Military leaders are taught a simple maxim very early on in their training which sets the order of priority in everything. That priority is Mission, Men, Myself. Knowing the mission was always first, caring for your people second, and taking care of yourself third. Every soldier needed to know the mission by heart, so it was always the first priority. As a drill, I used to ask my troopers “What is your mission” when we were preparing to go to the field. Everything we would be doing was based on that simple sentence. Failure to understand the mission meant failure in general.

 Sabbath asks us that question, too. What is our mission in life? Indeed, what is my mission today? Do you know your purpose? Have you prepared yourself to accomplish the mission you’ve been given?

 I like the story I heard once about a monk who was heading into a walled city when he was confronted by a guard at the gate. “Who are you and why are you here?” confronted the guard. The monk said to him, “If I could, I would pay you to ask me those questions every day!”

 Jesus clearly took time every day to evaluate his mission. He withdrew to seek times of solitude and reflection on his mission. These were times of rest, but not the rest of sleep (like the disciples). Indeed, Jesus’ own rest was a form of preparation for engaging the next phase of his mission. It’s no wonder that he met every new challenge with fresh wisdom, courage, and energy. Jesus knew who he was and why he was here and he knew this because he was always rested and ready.

 In this sense, Sabbath isn’t optional for us. Without it, we are prone to live lives that are strained, directionless, and disordered.

How does one begin to practice Sabbath? Well, it doesn’t happen by accident. God calls us to set aside a day where we cease the routine of our labor and intentionally work on reordering our lives. Sunday is a great day for this—beginning with the rhythm of worship at the start of the day. What would happen if this afternoon instead of hurrying out to some activity you spent a few hours reflecting on the past week, “closing the loop” on it? What would happen if you spent some time “repounding the nails” of your spiritual life and pondering your mission as you prepare for a new week? Sure, you may want to work a nap in there, too…but Sabbath is way more than a simple “day off.” Use that time to really work on your private world. If God did it, and Jesus did it, it means we probably should, too, don’t you think?

 But Sunday is not the only opportunity for Sabbath. There are times each day where we can partake of a mini-Sabbath—even a few minutes to let our souls catch up with our bodies and check in. Maybe it’s first thing in the morning before you start the day. Maybe it’s just before bedtime when you have a chance to “close the loop” on the day. Maybe you take a lunch break by yourself and do a little reading and reflecting. Whatever it is for you, taking a Sabbath is not optional if you want your private world to be ordered and at peace.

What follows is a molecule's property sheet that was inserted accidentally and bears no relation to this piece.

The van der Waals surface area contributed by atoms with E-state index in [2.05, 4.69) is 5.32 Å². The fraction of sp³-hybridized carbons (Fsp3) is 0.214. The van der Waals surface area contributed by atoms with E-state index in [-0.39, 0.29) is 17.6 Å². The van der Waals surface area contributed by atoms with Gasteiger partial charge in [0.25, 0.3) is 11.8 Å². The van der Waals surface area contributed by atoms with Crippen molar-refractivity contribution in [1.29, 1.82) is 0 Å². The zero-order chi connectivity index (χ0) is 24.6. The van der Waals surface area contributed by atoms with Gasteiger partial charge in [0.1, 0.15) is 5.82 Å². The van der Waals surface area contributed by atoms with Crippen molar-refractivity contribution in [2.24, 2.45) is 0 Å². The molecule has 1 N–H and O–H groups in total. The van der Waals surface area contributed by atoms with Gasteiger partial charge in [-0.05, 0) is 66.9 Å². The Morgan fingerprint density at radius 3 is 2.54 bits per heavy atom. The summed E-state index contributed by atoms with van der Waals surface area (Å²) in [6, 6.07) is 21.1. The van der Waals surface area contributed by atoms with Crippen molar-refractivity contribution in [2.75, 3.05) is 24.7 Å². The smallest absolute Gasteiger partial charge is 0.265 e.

If you’re facing some serious challenges in your life right now, you don’t need another piece of advice. You need a Sabbath—a place and time where “earthly things assume their true size.” Don’t wait for the “right time.” There’s no better time than the present. 


Developing Spiritual Strength

02.suzy-favor-hamilton We've been looking in this sermon series at how we might better order our private world. We've looked first at motivation–being called vs. being driven, then at the use of time. Last week we explored how we might develop and renew our minds to think differently and think theologically. This week, we look at how we can develop spiritual strength–how we might train our spiritual lives for the marathon of life.

 The passage we focus on this morning is Paul's Letter to the Corinthians and knowing the background helps us here. Corinth, of course, was a cosmopolitan city in the ancient world, sitting on an Isthmus through which much of the commerce of the Roman empire passed. Corinth was also famous for holding the Isthmian Games–like the Olympics. Writing to the Corinthians, Paul used metaphors from the games to talk about how he had developed spiritual strength and endurance and to encourage them to do the same. Paul used this metaphor in several of his letters, including 2 Timothy, where Paul says that all those who run well, all those who “exercise self-control,” all those who “do not run aimlessly,” all those who discipline their bodies and become master of them — will be given the laurel wreath, the prize, the glory! Everyone has an opportunity to gain what Paul describes at the end of his life as a “crown of righteousness” (2 Timothy 4:8). It’s a crown, or a prize, that God will give him, he says, because he has “fought the good fight, … finished the race, … [and] kept the faith” (4:7).